Volume 93, Issue 74

Thursday, February 10, 2000


Warriors banished to underworld

Coulter ready to mix it up with the competition

Wong: the secret ingredient in Western's badminton recipe

Road trip a must for unification

Coulter ready to mix it up with the competition

By Chad Thompson
Gazette Staff

Badminton is a sport which requires both grace and skill. Kendra Coulter of Western's badminton team has both of those qualities.

The second-year scholar's electives student at Huron College said the choice to come to Western was an easy one.

"The scholarship made the decision quite easy," the Edmonton native said, adding the quality of her academic program was also a draw. "The [new] international and comparative studies program has already gained a good reputation with solid faculty members and disciplinary programs," she said.

Coulter, who did not start playing badminton until she was in high school, said managing time is one of the most difficult aspects of being a student athlete.

"Practices take up a lot of time, so you definitely have to organize all your affairs. It's an additional thing on top of everything else. It's fun but at the same time it's 12 hours a week plus certain weekends – it's a huge commitment."

At times, badminton can be viewed as a low energy, non–athletic activity, but Coulter said this view of the sport was misguided.

"The perception of badminton as a slow-paced, easy sport is completely wrong. In a lot of Asian countries, they take it as seriously as we take hockey. At the Olympics they have bleachers full of fans. It's very fast and has a lot of power – it's sort of power and technique together."

Coulter added playing doubles in badminton was a lot different than playing singles.

"There are ways a doubles game is designed so you rotate to cover different areas, depending on the shot that's made. If you're playing singles, you only have to worry about yourself and when you make mistakes or you're not into it, you only let down yourself. Whereas in doubles, you're always worried about your teammate, but your teammate can always help you out."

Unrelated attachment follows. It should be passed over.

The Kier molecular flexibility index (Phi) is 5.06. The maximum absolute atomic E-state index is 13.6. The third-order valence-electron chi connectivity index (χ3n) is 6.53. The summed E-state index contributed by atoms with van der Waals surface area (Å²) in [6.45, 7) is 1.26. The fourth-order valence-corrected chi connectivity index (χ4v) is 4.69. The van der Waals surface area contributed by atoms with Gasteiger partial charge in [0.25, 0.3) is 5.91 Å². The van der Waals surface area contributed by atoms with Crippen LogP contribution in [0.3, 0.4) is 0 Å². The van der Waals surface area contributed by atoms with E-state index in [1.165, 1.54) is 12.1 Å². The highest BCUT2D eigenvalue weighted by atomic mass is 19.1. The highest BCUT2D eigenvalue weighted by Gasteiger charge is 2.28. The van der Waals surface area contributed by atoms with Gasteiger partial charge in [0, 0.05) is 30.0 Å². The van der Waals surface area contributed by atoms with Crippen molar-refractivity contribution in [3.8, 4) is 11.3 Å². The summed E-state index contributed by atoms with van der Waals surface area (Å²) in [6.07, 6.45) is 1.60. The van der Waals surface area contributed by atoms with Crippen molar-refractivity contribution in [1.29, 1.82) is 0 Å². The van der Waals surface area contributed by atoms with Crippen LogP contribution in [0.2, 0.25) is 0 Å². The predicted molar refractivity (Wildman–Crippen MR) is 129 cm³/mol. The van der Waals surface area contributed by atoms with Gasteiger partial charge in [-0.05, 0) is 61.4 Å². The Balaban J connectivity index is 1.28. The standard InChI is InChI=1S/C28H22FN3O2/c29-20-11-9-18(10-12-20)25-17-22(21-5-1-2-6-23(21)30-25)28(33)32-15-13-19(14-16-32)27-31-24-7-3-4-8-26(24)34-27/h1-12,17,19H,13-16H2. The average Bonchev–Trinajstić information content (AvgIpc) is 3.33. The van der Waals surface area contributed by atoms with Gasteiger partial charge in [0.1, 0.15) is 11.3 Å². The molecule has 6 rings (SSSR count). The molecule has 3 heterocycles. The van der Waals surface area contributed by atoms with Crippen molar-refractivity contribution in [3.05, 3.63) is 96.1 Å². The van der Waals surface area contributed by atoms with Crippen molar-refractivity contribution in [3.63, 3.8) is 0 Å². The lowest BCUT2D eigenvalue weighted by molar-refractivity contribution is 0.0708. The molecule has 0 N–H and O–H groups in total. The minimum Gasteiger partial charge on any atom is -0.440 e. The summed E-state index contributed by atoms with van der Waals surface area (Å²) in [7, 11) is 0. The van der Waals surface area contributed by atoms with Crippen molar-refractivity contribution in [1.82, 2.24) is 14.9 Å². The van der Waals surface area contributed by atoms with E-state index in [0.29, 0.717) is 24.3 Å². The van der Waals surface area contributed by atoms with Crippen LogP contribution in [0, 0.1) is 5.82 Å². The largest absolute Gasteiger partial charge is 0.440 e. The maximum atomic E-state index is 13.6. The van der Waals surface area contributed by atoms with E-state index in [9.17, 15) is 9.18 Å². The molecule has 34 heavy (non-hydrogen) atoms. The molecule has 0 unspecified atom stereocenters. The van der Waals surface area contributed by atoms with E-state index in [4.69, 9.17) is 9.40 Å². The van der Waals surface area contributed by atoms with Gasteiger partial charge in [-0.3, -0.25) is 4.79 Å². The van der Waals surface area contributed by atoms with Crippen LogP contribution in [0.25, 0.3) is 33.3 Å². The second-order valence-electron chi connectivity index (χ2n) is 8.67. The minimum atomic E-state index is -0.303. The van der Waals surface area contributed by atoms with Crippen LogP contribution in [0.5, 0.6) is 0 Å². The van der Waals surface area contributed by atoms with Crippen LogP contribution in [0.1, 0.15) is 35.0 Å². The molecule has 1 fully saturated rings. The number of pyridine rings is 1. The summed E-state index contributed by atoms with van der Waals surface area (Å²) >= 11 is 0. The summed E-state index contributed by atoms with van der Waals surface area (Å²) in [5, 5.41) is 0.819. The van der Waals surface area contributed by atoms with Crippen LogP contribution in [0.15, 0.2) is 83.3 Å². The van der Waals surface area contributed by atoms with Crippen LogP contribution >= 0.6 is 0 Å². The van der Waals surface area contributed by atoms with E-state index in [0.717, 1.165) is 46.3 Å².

Athletes have different ways of preparing for matches. Coulter said she tries to keep her mind on anything but badminton before a match.

"Sometimes before I go on, I'll read a book on something completely unrelated about badminton to put [it] in perspective that [badminton] is just a game and there's a big world with lots of other problems around us."

Coulter and her doubles partner, Marcus Wong, won the Ontario University Athletics individual mixed doubles title last month and Coulter said she hoped they repeat their performance this weekend at the OUA championships.

"I hope we win. It's going to be a big challenge. We've beaten every team, but there is a lot of mental pressure going on with the OUAs and that can change things sometimes. I think we should do well. We have a really solid team."

Western head coach Bill Mason said Coulter was a steady player. "She's a mixed doubles specialist," he said. "She's very dedicated and committed to the team. She's also a good scholar."

Wong had nothing but praise for his doubles partner. "She's a lot of fun to talk to. We always have a good time at the tournaments. We always get along and help each other out and support each other [on the court]."

When it comes to her future, Coulter said she has her mind set on studying primates. I'd like to maybe try to innovate in primatology, to focus on different methodology and the social aspect of primates."

To Contact The Sports Department:

Copyright © The Gazette 2000